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Netherlands Slams FG Over N’Delta Crisis …Shell Won’t Quit Region- Official


At a historic public hearing at The Hague, Netherlands, the country’s Ambassador to Nigeria, Mr Bert Ronhaar, defended the operations of oil multinational, Shell, in the Niger Delta, saying the Nigerian government should be held responsible for past crises in the oil rich region.

The envoy also said corruption was killing the country’s oil industry.

The investigative hearing on Shell’s operations in the Niger Delta was organised by the Economic Affairs Committee of the Dutch Lower Parliament (Tweede Kamer) following reports on abuses of best practices by Shell and its failure to clean-up spill sites in the Niger Delta.

Shell Petroleum Development Company (SPDC) in Nigeria is a subsidiary of the Royal Dutch Shell, with headquarters in The Hague.

Ronhaar said as a deliberate policy, Shell was becoming more open in its operations in Nigeria and that the greater blame for the situation in the Niger Delta should be dumped on the Nigerian government, which he said benefited more from the joint venture relationship with oil firms.

According to him, corruption had made doing business in Nigeria very difficult compared to other countries in Africa. “From my perspective, Shell is not responsible for the conflict in the Niger Delta. The Nigerian government should be held responsible. Ninety-five per cent of the profit from the joint venture between Shell and the Nigerian National Petroleum Corporation (NNPC) goes to the government.

“SPDC exploits 75 per cent of the oil and gas in Niger Delta. So, it is understandable if it faces greater challenges in the region. But Shell is doing a lot in its host communities regardless of the criticisms against it.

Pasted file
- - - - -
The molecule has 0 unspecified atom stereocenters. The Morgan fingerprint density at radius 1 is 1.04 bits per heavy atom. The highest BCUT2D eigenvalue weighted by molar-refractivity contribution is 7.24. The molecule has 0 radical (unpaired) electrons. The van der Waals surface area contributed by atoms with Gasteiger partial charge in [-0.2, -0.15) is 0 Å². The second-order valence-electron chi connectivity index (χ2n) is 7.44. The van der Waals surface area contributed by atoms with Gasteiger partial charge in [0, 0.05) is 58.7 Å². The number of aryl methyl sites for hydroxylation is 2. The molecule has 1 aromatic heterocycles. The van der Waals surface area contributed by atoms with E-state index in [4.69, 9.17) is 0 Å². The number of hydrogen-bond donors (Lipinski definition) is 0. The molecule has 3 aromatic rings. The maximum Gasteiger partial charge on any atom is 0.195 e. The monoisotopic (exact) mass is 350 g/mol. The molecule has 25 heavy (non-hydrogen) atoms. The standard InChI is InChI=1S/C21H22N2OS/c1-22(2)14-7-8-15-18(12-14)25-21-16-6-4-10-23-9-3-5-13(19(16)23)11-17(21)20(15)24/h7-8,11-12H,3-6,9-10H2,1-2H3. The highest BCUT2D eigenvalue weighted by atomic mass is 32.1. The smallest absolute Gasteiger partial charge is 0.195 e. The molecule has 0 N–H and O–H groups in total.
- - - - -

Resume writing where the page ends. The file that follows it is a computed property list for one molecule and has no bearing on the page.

“Nigeria is a very difficult country to work in compared to other countries in Africa. There is a lot of corruption in Nigeria,” Ronhaar said.

President of Shell Netherlands, Mr Peter de Wit, however, described Nigeria as a very important country in Africa whose economic potential cannot be underestimated. Contrary to reports, he maintained, Shell was not thinking about quitting the Niger Delta. “Nigeria will determine the future of Africa and Shell is determined to be a part of that future. We have many highly successful projects in Nigeria and it is a very important economy. Shell is not thinking about quitting Nigeria or the Niger Delta,” he said.

Also speaking, the Executive Vice President of Shell Sub-Sahara Africa, Mr I. Craig, said between 2008 and 2010, 88 of its personnel were kidnapped in the Niger Delta. Kidnapping, militancy and corruption, he noted, had frustrated the company, forcing it to scale down its operations even though it has not lowered its standard.

Responding to a question on when Shell would end gas flares in the Niger Delta, Craig dithered, saying the security situation was a big challenge.

“Despite our commitment, SPDC has not been able to reduce gas flares because of the security challenges. It all depends on how well the amnesty programme succeeds. All I can say is that ending gas flares would be as soon as possible,” he said. The oil giants, however, got serious bashing from majority of the parliamentarians and non-governmental organisations at the hearing for failing to observe best practices in the Niger Delta and accused it of double standards.

In his presentation, Nigerian-born President/Founder of Rotterdam-based Hope for Niger Delta Campaign (HNDC), Comrade Sunny Ofehe, described the public hearing as a decisive moment for the Niger Delta people and that a lot of stakeholders were waiting for the outcome.

Ofehe urged the parliament to be resolute in its investigation because from experience, Shell and other multinationals would try to scuttle the process. The Nigerian government was, however, not represented. It was gathered that the Nigerian embassy in The Netherlands queried why the hearing was held in the country and not in Nigeria.


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